Re:OOOK (3, Insightful)

KDR_11k (778916) | more than 5 years ago | (#26619307)

So what does technology have to do with this? You mean we'll develop something that removes the CO2 in the future? It's not going to be very energy efficient though, getting the stuff back down will cost a lot more than we gained by releasing it in first place.

Starvation could be avoided with more efficient food growing but merely increasing efficiency won't undo the CO2 we emitted, merely prevent us from releasing more. What is being predicted here is the behaviour of the atmosphere and this researcher claims that we've reached the point where human interaction no longer matters and the planet has gone into a self-reinforcing cycle. You can't extrapolate human action but the planet itself behaves a lot more predictably than humans.

Re:OOOK (2, Informative)

Ice Tiger (10883) | more than 5 years ago | (#26619319)

The same people who predicted mass starvation in the 70s are now predicting massive climate change.

"According to the Food and Agriculture Organization of the United Nations, more than 25,000 people died of starvation every day in 2003" - Wikipedia article on starvation.

Mass starvation doesn't mean that everyone in the world is starving at once.

Re:OOOK (0, Troll)

Opportunist (166417) | more than 5 years ago | (#26619341)

Umm... I may be no expert about the current events in Africa, but I doubt too many there are suffering from heart attacks due to fat in their arteries...

The difference is that we can easily cure world hunger. Just add more weapons and you have fewer mouths to feed.

Re:OOOK (1)

polar red (215081) | more than 5 years ago | (#26619021)

think it's a bit foolish to say we can say much of anything definitive from our models at those type of timescales

And wouldn't it also be foolish (or rather irresponsible vs. our grandchildren) to just keep wasting and polluting like we do. I propose to do nothing (READ : Do nothing = STOP polluting) instead of keep experimenting with our environment.

Re:OOOK (1, Insightful)

sixoh1 (996418) | more than 5 years ago | (#26619087)

Good idea. First, get rid of your computer, that will save on the coal used to power it, but why stop there, get rid of your car, house and food-intake too.

What a maroon! (my pardons to Bugs B.) (1)

rts008 (812749) | more than 5 years ago | (#26619357)

"...get rid of your..."

Well, if you are going to go all 'asshat' here, then you need to be more specific.
Depending on how he 'got rid' of the PC, house, and car, he might have ended up 'greener' by keeping them going instead.

I would not be surprised if your nose was flat from all of your knee-jerk reactions.

Carry on...;-)

Re:OOOK (1)

Tenebrousedge (1226584) | more than 5 years ago | (#26619427)

Good idea. At the very least, he should investigate lower-power devices, and take steps to reduce electricity use and heating/cooling.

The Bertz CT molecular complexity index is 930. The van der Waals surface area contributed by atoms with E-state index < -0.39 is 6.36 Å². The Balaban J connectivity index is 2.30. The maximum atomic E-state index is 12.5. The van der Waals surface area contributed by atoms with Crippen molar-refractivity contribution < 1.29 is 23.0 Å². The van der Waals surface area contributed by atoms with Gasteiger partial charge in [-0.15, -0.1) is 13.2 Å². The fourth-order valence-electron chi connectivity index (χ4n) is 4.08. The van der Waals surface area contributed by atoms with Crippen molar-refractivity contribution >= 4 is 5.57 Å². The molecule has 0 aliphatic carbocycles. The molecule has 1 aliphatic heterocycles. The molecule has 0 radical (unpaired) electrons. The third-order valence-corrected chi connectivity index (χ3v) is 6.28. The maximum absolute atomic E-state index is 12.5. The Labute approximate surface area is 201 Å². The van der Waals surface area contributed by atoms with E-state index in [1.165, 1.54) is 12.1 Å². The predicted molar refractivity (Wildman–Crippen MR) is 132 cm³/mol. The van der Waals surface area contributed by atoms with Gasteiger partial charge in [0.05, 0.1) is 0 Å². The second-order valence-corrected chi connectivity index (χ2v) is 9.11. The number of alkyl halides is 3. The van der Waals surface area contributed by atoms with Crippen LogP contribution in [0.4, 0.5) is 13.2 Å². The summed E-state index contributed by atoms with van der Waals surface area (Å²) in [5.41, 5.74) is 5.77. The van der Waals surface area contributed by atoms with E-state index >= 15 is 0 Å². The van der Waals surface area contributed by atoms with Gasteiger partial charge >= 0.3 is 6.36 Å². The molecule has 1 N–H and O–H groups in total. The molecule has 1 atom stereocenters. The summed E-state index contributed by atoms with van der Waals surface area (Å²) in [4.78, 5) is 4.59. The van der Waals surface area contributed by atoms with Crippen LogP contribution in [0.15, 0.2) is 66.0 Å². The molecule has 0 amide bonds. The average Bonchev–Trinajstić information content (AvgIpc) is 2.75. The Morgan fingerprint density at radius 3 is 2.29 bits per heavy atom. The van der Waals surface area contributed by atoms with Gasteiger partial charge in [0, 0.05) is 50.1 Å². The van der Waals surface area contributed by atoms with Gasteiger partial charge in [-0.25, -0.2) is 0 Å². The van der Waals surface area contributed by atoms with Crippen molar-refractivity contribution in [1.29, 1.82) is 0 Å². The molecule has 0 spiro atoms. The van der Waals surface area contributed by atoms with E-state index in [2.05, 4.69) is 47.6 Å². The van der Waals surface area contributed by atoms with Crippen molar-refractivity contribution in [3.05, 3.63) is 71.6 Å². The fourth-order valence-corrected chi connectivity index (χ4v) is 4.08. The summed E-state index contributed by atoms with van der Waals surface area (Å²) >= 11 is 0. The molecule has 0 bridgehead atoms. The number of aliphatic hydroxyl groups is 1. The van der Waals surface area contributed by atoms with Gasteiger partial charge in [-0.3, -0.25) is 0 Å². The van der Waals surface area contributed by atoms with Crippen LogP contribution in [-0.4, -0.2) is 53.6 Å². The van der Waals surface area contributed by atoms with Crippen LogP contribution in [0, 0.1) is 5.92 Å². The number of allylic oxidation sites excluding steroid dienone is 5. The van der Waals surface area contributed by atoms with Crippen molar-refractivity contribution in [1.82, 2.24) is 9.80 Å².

Use a netbook, laptop, or other low-power computer. Turn off lights when you're not in the room. Install efficient lighting.

Get rid of your car, or at the very least carpool. Preferably use public transit, walk, or bike. It's not as hard as you think.

It's probably not necessary to get rid of your house. Improving the insulation is always good.

Basically, avoid wasting things. And cars fucking suck, especially compared to good public transit.

Re:OOOK (1)

KibibyteBrain (1455987) | more than 5 years ago | (#26619037)

1000 years is a very long time to be making any assumptions. Another climate-influencing catastrophe or major geological event is quite possible in this time that could completely overshadow the current atmospheric composition. The human factor shouldn't be ruled out either. Technology could similarly make the natural influences on the climate irrelevant in such a span.

Re:OOOK (1)

sixoh1 (996418) | more than 5 years ago | (#26619059)

I wonder why the chaos theory mavens haven't jumped all over the "climate scientists" yet? It used to be all the rage to argue that computer models were highly limited in their usefulness. Now that the NWS is able to get 3-day forecasts almost always right, it seems like computer climate models 'should' be right. But then we forget both the fairly common errors (365 days a year, and you cant have 60% rain, it either does or it doesnt!).

The only way the weather predictions have been able to reach the reliability that we have today is through trial-and-error simulation and comparison against actual conditions. This occurred over at least a century (although advancing most quickly in the modern era with high-performance computing), and even today is really only sufficiently accurate for temperature,

Climate is such a long term thing that even if the models predict a yearly average, it will take hundreds or thousands of years before the climate models meet a true scientific test (hypothesize, experiment, verify, repeat). It seems to me to be a poor idea to rely on suspect data for such a globe spanning effect, political, economic and scientific.